NH – Mount Moosilauke
A perfect hiking day (except for some summer haze) meant a perfect hike: 4000-footer Mount Moosilauke. We hadn’t hiked it since 2003, so it was time again (our fourth) and we needed to blog it anyway.
Mount Moosilauke is a 4,802-foot-high (1,464 m) mountain at the southwestern end of the White Mountains in New Hampshire. It is the tenth highest and most southwesterly of the 4,000 foot summits in the White Mountains.
There are a number of trails from different directions to access Mount Moosilauke, some of which are part of the Appalachian Trail. The most hiked routes are from the Dartmouth Outing Club Ravine Lodge on Ravine Lodge Road off Route 118 about 12 miles from Lincoln, NH. Many of the trails are maintained by the Dartmouth Outing Club (DOC).
From the lodge, the standard loop hike is the Gorge Brook Trail to the summit, and then the Carriage Road (to the south peak) and Snapper Ski Trail back to the start, about 7.5 miles round trip with an elevation change of about 2450 feet.
The hike turned out to be about 2 miles RT farther (walking along Ravine Lodge Road) because the Ravine Lodge was demolished and new structures are being built, opening in October 2017, so the improvised parking lot was about 1 mile from the start of the trail.
One of the nicer features of this hike is that most of the trail is easy to moderate with some steeper sections, with no water crossings (other than on bridges), and no rock scrambling or slab walking.
We started out on the Gorge Brook Trail, which initially runs along the brook then turns away and heads up, with a couple of scenic views along the way, then breaks out in scrub and soon a wonderful open summit area.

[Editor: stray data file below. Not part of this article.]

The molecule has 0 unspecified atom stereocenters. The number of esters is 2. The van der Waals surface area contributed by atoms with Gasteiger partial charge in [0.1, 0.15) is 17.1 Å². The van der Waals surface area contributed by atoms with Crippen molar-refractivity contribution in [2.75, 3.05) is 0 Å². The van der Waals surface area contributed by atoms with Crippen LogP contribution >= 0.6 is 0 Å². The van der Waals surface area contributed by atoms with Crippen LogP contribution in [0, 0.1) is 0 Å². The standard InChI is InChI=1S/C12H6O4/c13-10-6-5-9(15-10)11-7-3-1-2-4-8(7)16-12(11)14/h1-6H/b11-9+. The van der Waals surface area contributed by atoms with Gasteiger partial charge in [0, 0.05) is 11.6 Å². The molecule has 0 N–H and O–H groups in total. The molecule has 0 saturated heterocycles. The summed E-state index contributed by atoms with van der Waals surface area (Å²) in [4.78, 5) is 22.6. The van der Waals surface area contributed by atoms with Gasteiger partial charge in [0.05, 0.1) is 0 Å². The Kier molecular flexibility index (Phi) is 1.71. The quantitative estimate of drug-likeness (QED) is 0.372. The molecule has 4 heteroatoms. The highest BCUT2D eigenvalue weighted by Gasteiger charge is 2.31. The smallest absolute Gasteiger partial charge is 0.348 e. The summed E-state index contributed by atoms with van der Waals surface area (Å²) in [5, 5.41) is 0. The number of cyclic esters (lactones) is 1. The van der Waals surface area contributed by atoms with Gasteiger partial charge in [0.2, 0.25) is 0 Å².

We descended from the road, crossed the Baker River on a bridge and turned left onto the trail.
We then turned right uphill alongside the brook. We crossed the brook at some point on a 4-log-wide single-railed bridge (not pictured here).
At .6 miles, the Snapper Trail diverged left (our return route) and we continued to the right on the Gorge Brook Trail. We soon crossed the brook on a three-log-wide single-railed bridge (not pictured).
At about 1.5 miles (elev 3300 feet), we passed a “last sure water" sign. At 1.6 miles, the trail swung right away from the brook, ascending at a moderate (occasionally a little steeper) grade to the east and northeast.
At 2.1 miles (elev 3750 feet) we got a nice view at a cleared outlook — this to the southwest — of Smarts Mountain (right) and Mt. Cube (left).
At 3.3 miles, the trail reached a shoulder (on east peak) with low scrub with a view to the summit. Soon we reached a nice grassy ridge and continued up to the summit (elev 4802 feet).
Eating lunch in one of the rock shelters.
At the summit, you can see the Franconia Ridge, the Bond range, Waterville Valley, Lincoln, and Loon Mountain (Loon is off the picture to the right).
After our long, leisurely lunch, we headed along the Moosilauke Carriage Road, a nice wide trail with beautiful vegetation, and mostly scrub, so there was sun and a nice feeling of openness. At about 4.5 miles from the start (0.9 miles from the summit), the Glencliff Trail (the AT) and a spur path to the south peak diverged right. Until that point, the Carriage Road was part of the AT from the summit. At about 5.6 miles (2 miles from the summit), we turned left onto the Snapper Ski Trail, headed back down to the junction with the Gorge Brook Trail, and then followed the Gorge Brook Trail back to our start.
It took us about 2 hours and 20 minutes to get to the summit and a little less coming down (not counting the mile to and from the car). All told, we left the car at about 9:30 am and were back at the car at 4:00 pm (this was roughly 9.2 miles–about 7.4 miles on the mountain and about 1.8 to and from the car).
In the following maps the path we took was counter-clockwise. The path between the points labeled Start and End was the one mile walk along the road from the car to the trail.